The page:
Milan Dominate, But Throw It All Away In the End

by Vasco Mota Pereira

The league match between Milan and Juventus was just a few weeks apart from the first leg of the cup tie, which Juve had won 2-1 in San Siro. This time, the rossoneri were without Boateng, Ibrahimovic, Nesta and Seedorf. Juventus, alternating between 4x3x3 and 3x5x2 throughout the season (the latter being preferably used when playing teams with 3-man defenses, such as Napoli or Udinese, as stated elsewhere), surprisingly went for a 3-man defense themselves, surely because it allowed for a spare man at the back. Also, by now it’s hardly a secret that Milan tends to defend very narrowly and that their front two (usually Robinho and Ibrahimovic) hardly provide any contribution defensively; with a 3-man backline, both Lichtsteiner and Estigarribia were free to harass Milan fullbacks.

The game started off as expected. Without Ibrahimovic as their focal point, Milan were finding it hard to get the ball out after winning it back. As the match versus Arsenal for the Champions League showed, this is a team that relies heavily on the Suede's capability of playing with his back to goal and Boateng’s penetrating runs. Juventus, in turn, were apparently going for the opposite – quick wingbacks in Lichtsteiner and Estigarribia, and quick forwards in Quagliarella and Borriello. In fact, van Bommel was often dispossessed due to lack of passing alternatives. Juventus seemed to have the game under control.

However, the first goal was a game changer. Bonucci’s initial passing mistake was only made worse when Nocerino’s shot deflected off of Juve’s centre-back. From then on, Milan were right where they wanted. To be fair, Robinho and Emanuelsson’s work should be praised. Not only did they try to help defensively, but they kept changing positions down the right wing and channel, catching Lichtsteiner out of position and overloading Barzagli. Since Pirlo is not exactly the most efficient patroller of his back three, both players found space to work in.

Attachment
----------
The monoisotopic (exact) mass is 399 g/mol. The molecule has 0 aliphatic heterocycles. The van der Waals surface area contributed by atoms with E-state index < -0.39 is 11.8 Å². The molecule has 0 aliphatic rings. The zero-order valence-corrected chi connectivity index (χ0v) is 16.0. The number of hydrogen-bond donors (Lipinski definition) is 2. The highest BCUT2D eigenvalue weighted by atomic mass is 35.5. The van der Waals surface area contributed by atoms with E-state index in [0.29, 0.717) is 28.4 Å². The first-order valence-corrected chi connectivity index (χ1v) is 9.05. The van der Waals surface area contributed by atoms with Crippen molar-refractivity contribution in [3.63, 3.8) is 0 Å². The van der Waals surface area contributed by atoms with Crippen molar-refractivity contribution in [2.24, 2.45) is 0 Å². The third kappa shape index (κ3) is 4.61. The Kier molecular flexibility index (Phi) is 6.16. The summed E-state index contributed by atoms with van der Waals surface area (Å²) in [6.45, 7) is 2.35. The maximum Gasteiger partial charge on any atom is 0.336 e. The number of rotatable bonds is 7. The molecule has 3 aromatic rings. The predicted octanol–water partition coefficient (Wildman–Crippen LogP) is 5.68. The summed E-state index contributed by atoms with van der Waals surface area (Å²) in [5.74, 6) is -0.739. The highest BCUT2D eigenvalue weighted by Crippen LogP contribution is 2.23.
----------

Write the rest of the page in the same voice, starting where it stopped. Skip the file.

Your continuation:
As for Juventus, their offense was strangely static. With both midfields canceling each other out - Vidal and Marchisio picked Muntari and Nocerino, respectively –, it should be up to the wingers to make Milan pay for their narrowness. Oddly enough, the bianconeri didn’t seem particularly keen on moving the ball from flank to flank. Besides, Borriello insisted on giving plenty of good reasons to everyone that wondered why Matri had been left out by giving the ball away all too easily.

The second half brought two substitutions with it. The home team brought El-Shaarawy on for Pato and Antonio Conte, Juve’s manager, replaced Estigarribia with Simone Pepe – switching to a 4x3x3 formation, with Chiellini as left-back. The intention was clearly going for the jugular on the wings, leaving Lichtsteiner to watch Robinho's movement up close.

With the away team going for the draw, it was clear they would leave their backline exposed. Indeed, Milan had quite a few dangerous counterattacks that could have determined the winner (Juventus were far from their usual cohesive defensive unit, with too much space between their midfielders), but they weren’t able to deliver in the final third. From the moment Conte replaced Borriello and Quagliarella for Vucinic and Matri, the away team became more incisive, and more and more dynamic. Milan, in turn, tried to shut the opposition down by replacing Emanuelsson with Ambrosini (in the good old fashion Italian way), inviting Juventus to pile the pressure on – which they immediately did.

Only then did Juve’s wingers and fullbacks start taking advantage of the free space in front of them. In fact, it was no surprise that their two most dangerous scoring chances (one of which provided the late goal) came from crosses from the wings, as seen below.

All in all, the draw was a fair result. Milan dominated the first half at will and could have killed the game in that period, but they couldn’t help but to go back to their old Italian ways. Juventus intelligently changed formations and took Milan's invitation to take advantage of their weak spot.

By Vasco Mota Pereira – Coach, FEUP University, Portugal and assistant coach for Futsal Club Infante Sagres.

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